Examination of Witnesses (Questions 380
WEDNESDAY 29 APRIL 2009
Q380 Dr Iddon: We have heard quite
strong views while we have been hearing this inquiry that the
degree classification is probably out of dateJohn Crompton
was hinting at this a moment agoand that really we ought
to have a complete academic record and, perhaps more than just
the academic record, as you have been saying, the more rounded
education should be included: Did the guy row? Did the guy play
for the rugby team? and so on and so forth. So that, instead of
just looking at the degree classification, we should have a completed
form with all this evidence on, for employers to be able to employ
the right people. What is your view on that? Should we abandon
the degree classification and replace it with a diploma and lots
Mr Ramsay: We go along with the
Burgess Report, which is to say that the Higher Education Achievement
Record would be more useful for employers and people who are selecting
graduates if they need to drill down and find the particular skills
and abilities of the graduate, but, as a broad rule of thumb,
most employers still use the classification system to decide between
different potential employees. I think the issue really is that
it is unwise to move too fast in these sorts of areas. The Members
of this Committee will be very familiar with the issues involved
in Burgess and the whole situation with regard to the university
system, but for a lot of employers, particularly SMEs, it takes
a very long time for them to catch up with changes to education.
From the Engineering Council's point of view, we constantly have
problems with employers still expecting to find people with HNCs
or with O-levels, because 20 years of educational change had passed
them by. I think it is important to move not desperately slowly,
perhaps, but sedately towards a better system, so that employers
can keep up, otherwise they will not know what they are getting.
Q381 Dr Iddon: So degree classification
with a bit more information than at the moment.
Mr Ramsay: Yes.
Mr John Harris: I would support
Andrew's view. Employers do not say to us they have a problem
with the current classification of degrees. They understand it,
they use it, and they do not flag it up as a problem, but the
record of achievement and current classification running together
for a time would be very interesting and useful, I think.
Mr Crompton: I agree with that.
Mr Mike Harris: I think the real
issue is a question of balance and getting the Higher Education
Achievement Report, including some judgment of the overall grade,
is useful. I think that where we have got to with the Burgess
Group is a useful endpoint. We would not want to see that summative
judgment phased out. We think that would be a mistake. It would
be particularly bad news for SMEs, I think, to distinguish between
all of the information you get in here. I think it is important
to challenge this underlying assumption that employers just use
2:1 and above, because they do not, particularly within the SME
end of the market. They are interested in getting the best candidates,
and it is often just a starting point and not a finishing point.
All the research we have doneand I think this is echoed
by the work that the CBI has doneis emphasising wider skills,
employability skills, looking at degree subject, way before you
get to overall degree classification. I think we need to challenge
that there is some artificial cut-off point and everything else
is not taken into account. That is not our experience.
Q382 Dr Iddon: We have been getting
the argument from some of the professional organisationsand
John's SEMTA is one of themthat the whole system would
work better if professional organisations like SEMTA, or the Royal
Society of Chemistry, or the Institute of Biology, accredited
degrees in their subjects from the different universities. I remember
when that was done in chemistry. You could rely on the Royal Institute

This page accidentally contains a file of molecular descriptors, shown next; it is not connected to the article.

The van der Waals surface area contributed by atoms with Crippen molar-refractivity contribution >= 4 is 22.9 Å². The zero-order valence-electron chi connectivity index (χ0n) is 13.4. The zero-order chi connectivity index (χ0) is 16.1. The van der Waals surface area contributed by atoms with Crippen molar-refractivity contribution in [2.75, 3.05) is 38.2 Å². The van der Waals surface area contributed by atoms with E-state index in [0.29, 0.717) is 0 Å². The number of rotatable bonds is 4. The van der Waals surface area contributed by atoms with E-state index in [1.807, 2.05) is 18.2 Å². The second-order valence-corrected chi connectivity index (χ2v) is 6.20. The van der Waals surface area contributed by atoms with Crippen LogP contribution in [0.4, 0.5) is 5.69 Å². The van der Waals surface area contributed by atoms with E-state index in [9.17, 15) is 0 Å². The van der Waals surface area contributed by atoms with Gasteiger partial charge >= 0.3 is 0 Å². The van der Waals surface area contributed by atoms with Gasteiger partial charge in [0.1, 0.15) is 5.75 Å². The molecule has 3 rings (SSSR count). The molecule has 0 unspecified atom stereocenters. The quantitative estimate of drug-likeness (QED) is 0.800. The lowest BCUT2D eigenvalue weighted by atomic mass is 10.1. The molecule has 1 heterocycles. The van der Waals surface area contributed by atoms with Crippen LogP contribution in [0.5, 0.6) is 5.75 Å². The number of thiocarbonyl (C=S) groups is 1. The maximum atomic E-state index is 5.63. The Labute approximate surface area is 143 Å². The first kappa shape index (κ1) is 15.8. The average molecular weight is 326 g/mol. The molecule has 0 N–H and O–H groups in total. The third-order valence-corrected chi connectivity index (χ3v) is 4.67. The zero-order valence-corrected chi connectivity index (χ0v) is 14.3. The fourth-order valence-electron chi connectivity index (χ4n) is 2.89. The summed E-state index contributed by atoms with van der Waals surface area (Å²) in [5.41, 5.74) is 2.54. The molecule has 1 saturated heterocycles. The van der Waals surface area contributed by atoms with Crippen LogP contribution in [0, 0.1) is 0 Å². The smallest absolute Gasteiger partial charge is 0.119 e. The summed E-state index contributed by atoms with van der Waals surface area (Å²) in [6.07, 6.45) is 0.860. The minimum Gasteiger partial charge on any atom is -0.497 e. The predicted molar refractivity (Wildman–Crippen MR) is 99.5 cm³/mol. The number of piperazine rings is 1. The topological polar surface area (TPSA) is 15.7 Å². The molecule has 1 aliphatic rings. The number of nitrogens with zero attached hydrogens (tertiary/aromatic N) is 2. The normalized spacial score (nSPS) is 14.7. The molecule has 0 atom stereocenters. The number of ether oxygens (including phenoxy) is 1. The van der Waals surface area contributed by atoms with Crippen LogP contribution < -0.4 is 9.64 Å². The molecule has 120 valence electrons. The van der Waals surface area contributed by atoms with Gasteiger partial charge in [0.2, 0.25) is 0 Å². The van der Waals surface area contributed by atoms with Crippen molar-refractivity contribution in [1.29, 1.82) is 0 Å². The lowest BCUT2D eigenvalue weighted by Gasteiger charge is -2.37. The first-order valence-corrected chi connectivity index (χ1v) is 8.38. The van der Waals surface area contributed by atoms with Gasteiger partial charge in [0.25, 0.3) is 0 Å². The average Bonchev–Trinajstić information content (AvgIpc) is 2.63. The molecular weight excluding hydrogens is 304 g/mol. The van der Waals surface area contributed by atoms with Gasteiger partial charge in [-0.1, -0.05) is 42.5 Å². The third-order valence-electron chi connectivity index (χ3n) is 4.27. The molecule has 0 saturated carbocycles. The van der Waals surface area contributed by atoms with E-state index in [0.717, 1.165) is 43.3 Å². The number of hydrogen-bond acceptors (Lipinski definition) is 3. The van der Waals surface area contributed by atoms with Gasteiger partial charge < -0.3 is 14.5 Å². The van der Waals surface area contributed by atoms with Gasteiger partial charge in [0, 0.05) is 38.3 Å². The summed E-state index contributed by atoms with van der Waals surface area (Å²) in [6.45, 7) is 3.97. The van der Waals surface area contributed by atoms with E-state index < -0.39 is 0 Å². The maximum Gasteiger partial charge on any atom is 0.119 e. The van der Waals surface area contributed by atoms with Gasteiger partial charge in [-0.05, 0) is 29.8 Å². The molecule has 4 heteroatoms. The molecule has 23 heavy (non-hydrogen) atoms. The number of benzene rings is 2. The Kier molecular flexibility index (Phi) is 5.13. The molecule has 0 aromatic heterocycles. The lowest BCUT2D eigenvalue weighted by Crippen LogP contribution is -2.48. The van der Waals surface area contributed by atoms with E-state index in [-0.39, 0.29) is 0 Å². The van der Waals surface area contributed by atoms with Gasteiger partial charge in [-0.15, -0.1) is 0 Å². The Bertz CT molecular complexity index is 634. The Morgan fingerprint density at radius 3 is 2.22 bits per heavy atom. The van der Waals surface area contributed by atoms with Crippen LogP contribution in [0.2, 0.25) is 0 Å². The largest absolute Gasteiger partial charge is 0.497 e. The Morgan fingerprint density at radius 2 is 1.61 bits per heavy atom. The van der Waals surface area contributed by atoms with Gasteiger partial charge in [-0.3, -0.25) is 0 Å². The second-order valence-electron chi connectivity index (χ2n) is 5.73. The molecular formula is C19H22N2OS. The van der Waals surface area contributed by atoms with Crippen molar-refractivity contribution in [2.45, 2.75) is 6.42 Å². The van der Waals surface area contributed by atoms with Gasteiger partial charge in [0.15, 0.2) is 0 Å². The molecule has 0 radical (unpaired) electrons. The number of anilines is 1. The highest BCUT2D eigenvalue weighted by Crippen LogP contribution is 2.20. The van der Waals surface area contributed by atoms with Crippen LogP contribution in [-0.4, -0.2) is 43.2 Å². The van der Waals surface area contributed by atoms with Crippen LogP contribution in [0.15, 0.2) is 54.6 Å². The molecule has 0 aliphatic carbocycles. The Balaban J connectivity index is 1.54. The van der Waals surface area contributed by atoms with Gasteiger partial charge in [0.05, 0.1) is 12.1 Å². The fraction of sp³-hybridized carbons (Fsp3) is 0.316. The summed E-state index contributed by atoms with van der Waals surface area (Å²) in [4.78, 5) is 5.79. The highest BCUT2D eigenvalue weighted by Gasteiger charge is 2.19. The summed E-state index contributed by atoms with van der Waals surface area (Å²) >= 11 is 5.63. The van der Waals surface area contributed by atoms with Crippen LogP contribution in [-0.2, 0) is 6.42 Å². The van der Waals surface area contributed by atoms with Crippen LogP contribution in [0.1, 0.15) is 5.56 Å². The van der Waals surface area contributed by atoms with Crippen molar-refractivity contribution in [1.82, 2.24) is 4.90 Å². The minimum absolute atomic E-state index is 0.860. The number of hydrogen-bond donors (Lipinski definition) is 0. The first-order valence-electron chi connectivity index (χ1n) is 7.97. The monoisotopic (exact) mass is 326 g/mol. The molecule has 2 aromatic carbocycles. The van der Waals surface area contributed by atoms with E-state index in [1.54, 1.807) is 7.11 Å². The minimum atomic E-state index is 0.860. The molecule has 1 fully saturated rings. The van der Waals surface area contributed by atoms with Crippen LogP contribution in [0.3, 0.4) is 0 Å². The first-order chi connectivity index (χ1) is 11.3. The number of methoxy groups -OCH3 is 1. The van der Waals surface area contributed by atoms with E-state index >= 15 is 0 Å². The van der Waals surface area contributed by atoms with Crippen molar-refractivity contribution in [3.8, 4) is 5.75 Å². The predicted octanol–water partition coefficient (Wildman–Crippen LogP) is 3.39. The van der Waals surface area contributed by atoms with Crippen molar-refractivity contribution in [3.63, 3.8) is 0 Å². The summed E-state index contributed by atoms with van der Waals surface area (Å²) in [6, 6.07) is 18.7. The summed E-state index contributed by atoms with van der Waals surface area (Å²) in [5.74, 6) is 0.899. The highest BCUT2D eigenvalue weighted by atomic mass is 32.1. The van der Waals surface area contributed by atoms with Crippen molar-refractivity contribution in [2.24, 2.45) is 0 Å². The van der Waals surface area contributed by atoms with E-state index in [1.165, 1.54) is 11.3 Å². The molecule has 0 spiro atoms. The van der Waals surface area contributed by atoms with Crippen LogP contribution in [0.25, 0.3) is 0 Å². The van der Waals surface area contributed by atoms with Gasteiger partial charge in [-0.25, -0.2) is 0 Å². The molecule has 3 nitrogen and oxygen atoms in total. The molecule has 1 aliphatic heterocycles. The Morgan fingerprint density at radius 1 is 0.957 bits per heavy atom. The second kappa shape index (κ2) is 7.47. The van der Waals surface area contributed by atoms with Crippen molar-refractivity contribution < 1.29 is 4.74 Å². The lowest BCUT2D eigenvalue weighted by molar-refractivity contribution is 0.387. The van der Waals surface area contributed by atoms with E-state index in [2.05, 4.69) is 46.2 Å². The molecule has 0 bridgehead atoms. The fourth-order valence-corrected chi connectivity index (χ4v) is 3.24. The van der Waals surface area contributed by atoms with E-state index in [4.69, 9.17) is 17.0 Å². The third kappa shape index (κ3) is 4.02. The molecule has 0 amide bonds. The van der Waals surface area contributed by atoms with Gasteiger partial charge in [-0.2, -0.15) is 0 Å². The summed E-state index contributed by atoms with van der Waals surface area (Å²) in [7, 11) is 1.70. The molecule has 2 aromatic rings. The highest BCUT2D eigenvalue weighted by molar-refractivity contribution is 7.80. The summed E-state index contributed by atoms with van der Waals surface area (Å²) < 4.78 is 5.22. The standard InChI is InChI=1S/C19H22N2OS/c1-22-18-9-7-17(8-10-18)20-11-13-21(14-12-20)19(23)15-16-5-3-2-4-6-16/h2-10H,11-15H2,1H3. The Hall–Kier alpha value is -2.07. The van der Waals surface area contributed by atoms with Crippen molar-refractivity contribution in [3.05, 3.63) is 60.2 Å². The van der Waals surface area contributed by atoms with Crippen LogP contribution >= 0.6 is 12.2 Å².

of Chemistry, as it was then, to accredit chemistry courses across
the universities. What do you think about professional accreditation
of the same degree courses across all the universities?
Mr John Harris: In the engineering
profession we value the accreditation of courses. It gives us
confidence in certain degree courses that have been accredited
by professional institutions. It is not a role for the SEMTA as
a sector skills council to do that. It is not in our remit, but
certainly we do value that and our employers value that. It is
Q383 Dr Iddon: What about Engineering
Mr Ramsay: Obviously we are fully
committed to accreditation of degree programmes. The graduates
of those programmes and the employers who employ them value the
information, the evidence that degrees are accredited. We are
aware that there are a number of degree programmes that call themselves
"Engineering" or "Something Engineering" around
the university system in the UK, and that is not necessarily a
bad thing. In engineering, we have a long andas you probably
know because you have been looking into it recentlyunhappy
history of deciding that engineering is this and anything that
is not inside it is not, and new societies and new organisations
then spring up as a result. The example I have in mind is computer
games. The University of Abertay in Dundee established an international
reputation for the quality of their teaching and their graduates
who were studying, effectively, how to design computer games.
At the time it seemed a very trivial branch of engineering. Now
it is well-established as an important contributor to the economy.
People who can design computer games, not only in the games industry
but also in other industries, are highly sought after. It is not
necessarily so that accreditation is the be-all and end-all, but
from the point of view of the mainstream engineering profession,
it is bound to be very helpful.
Q384 Dr Iddon: What is the view of
people like Procter & Gamble?
Mr Crompton: The accreditation
is very important. I think the important thing about it is that
a lot of it is done by the institutions or the institutes but
it is people from industry who are going in there to do the accreditation.
P&G supplies people to the Institution of Chemical Engineers
to go and do the accreditation. The Royal of Society of Chemistry
Q385 Dr Iddon: It is valuable.
Mr Crompton: Yes, it is.
Q386 Dr Iddon: What is the view of
Mr Mike Harris: I do not think
we have an established view. My instinctive reaction is that where
it makes sense is where both parties gain and establish credibility.